It is very interesting to compare this rendering for the HCSB Study Bible of the interior of Herod’s Temple with the earlier one for Solomon’s Temple and to note both the points of continuity and discontinuity. As was noted in the post on Solomon’s Temple, the Scriptural descriptions are rather extensive, even if they are difficult to interpret on a number of points. With regard to Herod’s Temple, we have virtually no Scriptural information to go on. Our primary extra-biblical source, Josephus, gives a fair amount of information but it is quite selective, in some respects raising more questions than it answers.
Drawing upon Josephus, one overarching trend can be noted as a helpful guide to the would-be reconstructor: there seems to have been a Pharisaical trend towards austerity, simplification and abstraction that governed the decoration of this Temple. For instance, in the Holy Place, there seems to have been a return to one table and one lamp stand, after the manner of the original Tabernacle, whereas Solomon’s Temple had boasted ten of each. It also seems, based on some of Josephus’ comments, that any creaturely or quasi-human representations (e.g. cherubim) were deemed inappropriate (an interesting example of numerous and infamous Pharisaical attempts at a sort of “holier even than God” severity). With this as a backdrop, questions regarding the overall mode of decoration of the Holy Place, on which Josephus is pretty much silent, can begin to be begin to answered, at least with a fair amount of educated guess and conjecture.
Since the interior of the earlier Temple was decorated richly with garden and floral motifs, it seems reasonable to assume, given the symbolic importance of this imagery (Eden re-attained) and given that botanical representations seem to have escaped the pervading Pharisaical proscriptions, that these would have been retained in some form. We know that the Temple’s exterior employed the Greco-Roman Corinthian order, so it would be reasonable to transfer this to the interior as well.
Drawing on these assumptions, I developed a vision of the interior, worked out in the above elevation, which employs a three-tiered scheme of Corinthian pilasters interspersed with relief carvings displaying vegetative motifs. A good contemporary source of inspiration for these latter details can be seen in the Ara Pacis, in Rome.
The floor plan of Herod’s Temple followed the same dimensions as Solomon’s earlier temple, but the height was apparently even greater, which would have made for a very tall and slender sanctuary. Partly to help me get all the dimensions and proportions correct for the illustration and partly just for sheer personal satisfaction, I constructed a rough scale model and photographed it to use as starting reference for my sketches.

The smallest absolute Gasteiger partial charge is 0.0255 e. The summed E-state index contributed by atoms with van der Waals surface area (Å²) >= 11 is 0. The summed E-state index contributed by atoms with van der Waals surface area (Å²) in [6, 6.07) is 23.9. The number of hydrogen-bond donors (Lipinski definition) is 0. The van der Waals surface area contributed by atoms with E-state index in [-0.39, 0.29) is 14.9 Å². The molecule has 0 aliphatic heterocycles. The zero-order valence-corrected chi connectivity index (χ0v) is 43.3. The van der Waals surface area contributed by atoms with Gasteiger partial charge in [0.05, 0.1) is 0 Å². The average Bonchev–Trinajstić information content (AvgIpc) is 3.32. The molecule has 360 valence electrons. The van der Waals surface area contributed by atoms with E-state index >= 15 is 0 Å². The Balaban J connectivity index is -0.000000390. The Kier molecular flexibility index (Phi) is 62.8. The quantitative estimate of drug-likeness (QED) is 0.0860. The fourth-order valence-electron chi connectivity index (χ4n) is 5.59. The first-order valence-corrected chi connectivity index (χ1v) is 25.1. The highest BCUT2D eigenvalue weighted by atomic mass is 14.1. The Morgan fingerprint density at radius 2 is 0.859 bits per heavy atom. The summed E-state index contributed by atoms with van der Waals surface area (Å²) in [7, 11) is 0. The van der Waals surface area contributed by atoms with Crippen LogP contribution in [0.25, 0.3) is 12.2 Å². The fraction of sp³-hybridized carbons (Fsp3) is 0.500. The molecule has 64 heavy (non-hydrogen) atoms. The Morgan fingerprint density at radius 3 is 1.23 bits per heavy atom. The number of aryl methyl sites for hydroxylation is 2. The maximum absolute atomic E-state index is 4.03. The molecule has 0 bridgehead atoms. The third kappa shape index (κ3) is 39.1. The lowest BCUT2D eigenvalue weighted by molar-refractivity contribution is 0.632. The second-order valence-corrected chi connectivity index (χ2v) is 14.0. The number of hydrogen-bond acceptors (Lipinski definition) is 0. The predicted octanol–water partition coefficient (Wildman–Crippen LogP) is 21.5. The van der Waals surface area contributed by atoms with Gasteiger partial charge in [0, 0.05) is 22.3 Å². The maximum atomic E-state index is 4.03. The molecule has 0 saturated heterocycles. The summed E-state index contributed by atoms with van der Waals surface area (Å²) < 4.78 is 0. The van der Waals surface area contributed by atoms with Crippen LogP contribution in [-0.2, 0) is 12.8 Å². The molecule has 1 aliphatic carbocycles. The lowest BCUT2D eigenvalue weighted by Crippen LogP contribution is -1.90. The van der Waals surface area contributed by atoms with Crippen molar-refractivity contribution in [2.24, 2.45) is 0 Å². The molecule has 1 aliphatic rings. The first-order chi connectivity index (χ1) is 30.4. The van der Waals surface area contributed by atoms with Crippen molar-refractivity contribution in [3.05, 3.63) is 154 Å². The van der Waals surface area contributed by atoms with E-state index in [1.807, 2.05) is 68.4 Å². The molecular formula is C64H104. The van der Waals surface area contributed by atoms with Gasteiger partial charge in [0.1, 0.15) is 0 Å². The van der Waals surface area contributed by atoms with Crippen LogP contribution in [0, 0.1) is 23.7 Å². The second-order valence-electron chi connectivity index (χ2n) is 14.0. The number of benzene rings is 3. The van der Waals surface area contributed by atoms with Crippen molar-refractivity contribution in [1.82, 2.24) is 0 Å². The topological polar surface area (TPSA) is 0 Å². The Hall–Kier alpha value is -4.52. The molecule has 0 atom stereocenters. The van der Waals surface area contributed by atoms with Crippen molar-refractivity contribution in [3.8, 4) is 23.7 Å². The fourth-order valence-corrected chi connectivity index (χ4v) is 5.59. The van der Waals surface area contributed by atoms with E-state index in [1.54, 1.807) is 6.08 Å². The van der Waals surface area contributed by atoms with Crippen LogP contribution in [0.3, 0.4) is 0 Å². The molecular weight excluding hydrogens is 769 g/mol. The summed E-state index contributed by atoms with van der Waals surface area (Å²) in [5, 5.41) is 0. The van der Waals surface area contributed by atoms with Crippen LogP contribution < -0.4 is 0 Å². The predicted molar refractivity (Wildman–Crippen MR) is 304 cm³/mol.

The Arch of Titus, also in Rome, which was built to commemorate the subjugation of the Jews and the destruction of the same Temple considered here in 70 A.D., includes a depiction of the lampstand, quite probably based on the actual artifact.
The publisher specifically asked that the veil separating the Holy Place from the Holy of Holies be featured prominently. The gospel accounts make special mention of this veil as being torn in two from top to bottom at the moment of Christ’s death upon the cross, indicating that man’s alienation from God had been overcome. The writer of Hebrews (4:14; 9:23-34) explains that Jesus, in His death and resurrection, “passed through the heavens” themselves, into the very presence of God as our true High Priest, and thus fulfilled in reality what the temple and the earthly High Priest merely represented in shadowy form. With this in mind, it is very interesting that Josephus states that many of the items depicted here had cosmological or astrological associations: the seven lamps of the lamp stand represent the seven “planets” that the Ptolemaic cosmology of the time recognized, the twelve loaves of showbread the twelve signs of the zodiac, etc. With respect to the veil (there was also another one of similar design at the outer entrance of the Holy Place), Josephus specifically mentions that it was woven with some sort of design that incorporated the twelve zodiacal signs (though again, the depictions were apparently abstract or symbolic—no literal pictures of lions, virgins, rams, etc.). He also associates the colors used (blue, purple, red and brown) with the four “elements” of air, water, fire and earth. Inspired by these descriptions and associations and drawing upon other sources, I created a design that incorporates a symbolic conception of the universe that was pretty common at the time: a square-shaped earth in the center, surrounded by seven planets in concentric orbits, in turn surrounded by the twelve signs of the zodiac, beyond which lies the ethereal fire of the “third” or highest heavens.